The Privacy Act only applies to federal government institutions listed in the Privacy Act Schedule of Institutions. It applies to all of the personal information that the federal government collects, uses, and discloses.
PIPEDA, on the other hand, applies to how private-sector organizations collect, use, and disclose personal information in the course of for-profit, commercial activities across Canada. It also applies to the personal information of employees of federally-regulated businesses such as banks, airlines and telecommunications companies. Unless the personal information crosses provincial or national borders, PIPEDA does not apply to organizations that operate entirely within BC, because BC has the Personal Information Protection Act, which has been deemed substantially similar to PIPEDA.
Provincial Privacy Laws
BC also has two pieces of legislation that govern an individual’s right to request records and the protection of personal information:
- the Freedom of Information and Protection of Privacy Act (FIPPA), which applies to public bodies such as ministries, crown corporations, local governments, schools, hospitals, local police forces and governing bodies; and
- the Personal Information Protection Act (PIPA), which applies to private organizations like corporations, non-profit societies, and professional associations.
FIPPA and PIPA provide the guidelines public bodies and organizations must follow when handling personal information, including:
- who can collect personal information, how it can be collected, and when and how an individual must be informed of collection;
- the individual’s right to know how and why personal information is being used by an organization or a public body. The general rule is that it must only be used for the same purpose for which it was collected;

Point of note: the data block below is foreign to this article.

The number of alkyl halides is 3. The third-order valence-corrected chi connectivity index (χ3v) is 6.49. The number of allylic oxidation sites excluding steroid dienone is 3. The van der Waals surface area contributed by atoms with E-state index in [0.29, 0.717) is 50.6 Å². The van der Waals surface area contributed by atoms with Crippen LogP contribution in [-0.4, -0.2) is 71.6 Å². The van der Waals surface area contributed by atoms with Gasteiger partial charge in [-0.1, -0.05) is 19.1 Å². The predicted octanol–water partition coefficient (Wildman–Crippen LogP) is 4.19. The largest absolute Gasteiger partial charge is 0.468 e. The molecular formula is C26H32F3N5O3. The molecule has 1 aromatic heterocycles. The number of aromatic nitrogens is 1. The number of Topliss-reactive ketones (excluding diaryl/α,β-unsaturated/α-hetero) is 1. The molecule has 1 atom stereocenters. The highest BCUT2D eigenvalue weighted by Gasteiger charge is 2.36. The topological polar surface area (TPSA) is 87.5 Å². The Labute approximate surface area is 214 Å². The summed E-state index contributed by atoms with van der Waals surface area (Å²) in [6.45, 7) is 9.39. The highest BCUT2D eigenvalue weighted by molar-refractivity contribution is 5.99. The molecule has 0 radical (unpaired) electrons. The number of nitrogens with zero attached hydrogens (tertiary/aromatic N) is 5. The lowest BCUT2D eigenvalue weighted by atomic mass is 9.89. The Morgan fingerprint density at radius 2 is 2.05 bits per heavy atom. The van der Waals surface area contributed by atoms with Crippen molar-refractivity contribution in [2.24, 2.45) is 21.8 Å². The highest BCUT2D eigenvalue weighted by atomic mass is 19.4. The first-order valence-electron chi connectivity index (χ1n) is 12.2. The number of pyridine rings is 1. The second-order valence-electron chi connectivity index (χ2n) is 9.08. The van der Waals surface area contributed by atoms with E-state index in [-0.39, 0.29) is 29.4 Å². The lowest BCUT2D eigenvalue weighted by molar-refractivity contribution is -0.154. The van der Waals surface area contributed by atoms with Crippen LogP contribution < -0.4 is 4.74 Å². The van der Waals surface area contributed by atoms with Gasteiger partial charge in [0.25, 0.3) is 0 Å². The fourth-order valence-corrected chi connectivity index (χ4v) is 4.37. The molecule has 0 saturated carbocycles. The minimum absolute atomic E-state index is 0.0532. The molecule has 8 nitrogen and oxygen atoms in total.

- situations in which personal information can be shared. This is only permitted in very particular circumstances and requires lawful authority;
- protection of personal information against unauthorized access. Under this legislation, individuals have the right to know who is responsible for protecting their personal information;
- the individual’s right to ensure that his or her personal information in the possession of organizations and public bodies is correct, and to request a correction.
FIPPA is the privacy legislation for the public sector. It establishes the public’s right to access records, subject to limited exceptions to disclosure. In addition to establishing an individual’s right to access records, FIPPA also sets out the terms under which a public body can collect, use and disclose the personal information of individuals.
Personal information is defined as any recorded information that uniquely identifies an individual, such as name, address, telephone number, age, sex, race, religion, sexual orientation, disability, fingerprints or blood type. It includes information about health care, educational, financial, criminal or employment history. It also includes anyone else’s opinions about an individual and an individual’s own views or opinions.